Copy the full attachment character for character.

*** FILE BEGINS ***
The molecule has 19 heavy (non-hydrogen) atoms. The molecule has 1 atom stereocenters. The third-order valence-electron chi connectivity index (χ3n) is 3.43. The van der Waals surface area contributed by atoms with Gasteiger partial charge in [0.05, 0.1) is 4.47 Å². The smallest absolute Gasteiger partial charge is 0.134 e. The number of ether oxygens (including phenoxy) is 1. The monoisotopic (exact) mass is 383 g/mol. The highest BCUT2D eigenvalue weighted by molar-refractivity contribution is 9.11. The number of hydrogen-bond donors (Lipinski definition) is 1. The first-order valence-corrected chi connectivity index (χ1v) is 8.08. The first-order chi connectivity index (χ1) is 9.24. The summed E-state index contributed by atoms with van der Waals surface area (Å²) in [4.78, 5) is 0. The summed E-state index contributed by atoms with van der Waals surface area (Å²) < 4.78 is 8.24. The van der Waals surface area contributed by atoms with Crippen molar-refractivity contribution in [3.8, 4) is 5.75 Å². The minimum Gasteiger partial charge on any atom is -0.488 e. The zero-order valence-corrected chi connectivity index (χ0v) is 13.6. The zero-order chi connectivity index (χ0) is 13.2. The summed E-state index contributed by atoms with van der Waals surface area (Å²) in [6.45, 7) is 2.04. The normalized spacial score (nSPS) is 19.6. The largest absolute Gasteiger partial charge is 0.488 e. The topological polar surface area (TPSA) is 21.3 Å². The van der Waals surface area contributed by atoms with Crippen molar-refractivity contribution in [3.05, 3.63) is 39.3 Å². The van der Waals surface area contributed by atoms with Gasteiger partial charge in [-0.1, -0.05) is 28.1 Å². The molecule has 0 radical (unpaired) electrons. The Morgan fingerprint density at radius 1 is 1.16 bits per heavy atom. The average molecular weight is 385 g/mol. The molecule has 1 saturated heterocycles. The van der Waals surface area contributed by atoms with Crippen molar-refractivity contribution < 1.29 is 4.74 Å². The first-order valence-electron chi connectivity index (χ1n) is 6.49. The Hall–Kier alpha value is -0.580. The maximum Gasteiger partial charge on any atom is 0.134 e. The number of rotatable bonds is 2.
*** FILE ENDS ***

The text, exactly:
The molecule has 19 heavy (non-hydrogen) atoms. The molecule has 1 atom stereocenters. The third-order valence-electron chi connectivity index (χ3n) is 3.43. The van der Waals surface area contributed by atoms with Gasteiger partial charge in [0.05, 0.1) is 4.47 Å². The smallest absolute Gasteiger partial charge is 0.134 e. The number of ether oxygens (including phenoxy) is 1. The monoisotopic (exact) mass is 383 g/mol. The highest BCUT2D eigenvalue weighted by molar-refractivity contribution is 9.11. The number of hydrogen-bond donors (Lipinski definition) is 1. The first-order valence-corrected chi connectivity index (χ1v) is 8.08. The first-order chi connectivity index (χ1) is 9.24. The summed E-state index contributed by atoms with van der Waals surface area (Å²) in [4.78, 5) is 0. The summed E-state index contributed by atoms with van der Waals surface area (Å²) < 4.78 is 8.24. The van der Waals surface area contributed by atoms with Crippen molar-refractivity contribution in [3.8, 4) is 5.75 Å². The minimum Gasteiger partial charge on any atom is -0.488 e. The zero-order valence-corrected chi connectivity index (χ0v) is 13.6. The zero-order chi connectivity index (χ0) is 13.2. The summed E-state index contributed by atoms with van der Waals surface area (Å²) in [6.45, 7) is 2.04. The normalized spacial score (nSPS) is 19.6. The largest absolute Gasteiger partial charge is 0.488 e. The topological polar surface area (TPSA) is 21.3 Å². The van der Waals surface area contributed by atoms with Crippen molar-refractivity contribution in [3.05, 3.63) is 39.3 Å². The van der Waals surface area contributed by atoms with Gasteiger partial charge in [-0.1, -0.05) is 28.1 Å². The molecule has 0 radical (unpaired) electrons. The Morgan fingerprint density at radius 1 is 1.16 bits per heavy atom. The average molecular weight is 385 g/mol. The molecule has 1 saturated heterocycles. The van der Waals surface area contributed by atoms with Crippen molar-refractivity contribution < 1.29 is 4.74 Å². The first-order valence-electron chi connectivity index (χ1n) is 6.49. The Hall–Kier alpha value is -0.580. The maximum Gasteiger partial charge on any atom is 0.134 e. The number of rotatable bonds is 2.